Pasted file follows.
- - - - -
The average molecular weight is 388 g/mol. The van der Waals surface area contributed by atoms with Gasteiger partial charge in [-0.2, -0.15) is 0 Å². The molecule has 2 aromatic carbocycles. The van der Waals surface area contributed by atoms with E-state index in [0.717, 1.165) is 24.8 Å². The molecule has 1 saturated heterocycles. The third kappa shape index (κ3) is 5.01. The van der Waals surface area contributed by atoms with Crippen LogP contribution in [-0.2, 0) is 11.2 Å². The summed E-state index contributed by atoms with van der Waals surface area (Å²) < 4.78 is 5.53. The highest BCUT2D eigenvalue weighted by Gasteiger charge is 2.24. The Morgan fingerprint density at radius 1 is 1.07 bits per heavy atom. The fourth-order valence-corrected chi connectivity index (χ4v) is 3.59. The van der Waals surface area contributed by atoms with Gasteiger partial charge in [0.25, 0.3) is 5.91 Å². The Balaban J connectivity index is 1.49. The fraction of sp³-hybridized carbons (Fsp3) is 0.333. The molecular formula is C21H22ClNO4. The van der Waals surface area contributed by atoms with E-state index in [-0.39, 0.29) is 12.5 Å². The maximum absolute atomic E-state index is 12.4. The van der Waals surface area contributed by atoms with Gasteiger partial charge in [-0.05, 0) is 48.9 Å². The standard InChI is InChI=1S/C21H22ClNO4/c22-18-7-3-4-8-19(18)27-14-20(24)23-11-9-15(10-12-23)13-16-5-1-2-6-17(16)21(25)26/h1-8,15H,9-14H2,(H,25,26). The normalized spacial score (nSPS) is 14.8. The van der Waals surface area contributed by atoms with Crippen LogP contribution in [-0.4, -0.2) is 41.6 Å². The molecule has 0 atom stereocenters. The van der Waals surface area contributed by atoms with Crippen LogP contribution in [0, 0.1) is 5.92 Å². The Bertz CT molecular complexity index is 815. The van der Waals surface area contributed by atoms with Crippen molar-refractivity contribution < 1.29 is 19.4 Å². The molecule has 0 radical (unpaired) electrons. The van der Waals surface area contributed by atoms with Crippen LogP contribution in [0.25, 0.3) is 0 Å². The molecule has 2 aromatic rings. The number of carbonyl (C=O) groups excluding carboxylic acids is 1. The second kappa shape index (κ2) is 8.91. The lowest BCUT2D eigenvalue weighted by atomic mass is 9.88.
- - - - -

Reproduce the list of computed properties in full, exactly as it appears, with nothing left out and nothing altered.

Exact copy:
The average molecular weight is 388 g/mol. The van der Waals surface area contributed by atoms with Gasteiger partial charge in [-0.2, -0.15) is 0 Å². The molecule has 2 aromatic carbocycles. The van der Waals surface area contributed by atoms with E-state index in [0.717, 1.165) is 24.8 Å². The molecule has 1 saturated heterocycles. The third kappa shape index (κ3) is 5.01. The van der Waals surface area contributed by atoms with Crippen LogP contribution in [-0.2, 0) is 11.2 Å². The summed E-state index contributed by atoms with van der Waals surface area (Å²) < 4.78 is 5.53. The highest BCUT2D eigenvalue weighted by Gasteiger charge is 2.24. The Morgan fingerprint density at radius 1 is 1.07 bits per heavy atom. The fourth-order valence-corrected chi connectivity index (χ4v) is 3.59. The van der Waals surface area contributed by atoms with Gasteiger partial charge in [0.25, 0.3) is 5.91 Å². The Balaban J connectivity index is 1.49. The fraction of sp³-hybridized carbons (Fsp3) is 0.333. The molecular formula is C21H22ClNO4. The van der Waals surface area contributed by atoms with E-state index in [-0.39, 0.29) is 12.5 Å². The maximum absolute atomic E-state index is 12.4. The van der Waals surface area contributed by atoms with Gasteiger partial charge in [-0.05, 0) is 48.9 Å². The standard InChI is InChI=1S/C21H22ClNO4/c22-18-7-3-4-8-19(18)27-14-20(24)23-11-9-15(10-12-23)13-16-5-1-2-6-17(16)21(25)26/h1-8,15H,9-14H2,(H,25,26). The normalized spacial score (nSPS) is 14.8. The van der Waals surface area contributed by atoms with Crippen LogP contribution in [-0.4, -0.2) is 41.6 Å². The molecule has 0 atom stereocenters. The van der Waals surface area contributed by atoms with Crippen LogP contribution in [0, 0.1) is 5.92 Å². The Bertz CT molecular complexity index is 815. The van der Waals surface area contributed by atoms with Crippen molar-refractivity contribution < 1.29 is 19.4 Å². The molecule has 0 radical (unpaired) electrons. The van der Waals surface area contributed by atoms with Crippen LogP contribution in [0.25, 0.3) is 0 Å². The molecule has 2 aromatic rings. The number of carbonyl (C=O) groups excluding carboxylic acids is 1. The second kappa shape index (κ2) is 8.91. The lowest BCUT2D eigenvalue weighted by atomic mass is 9.88.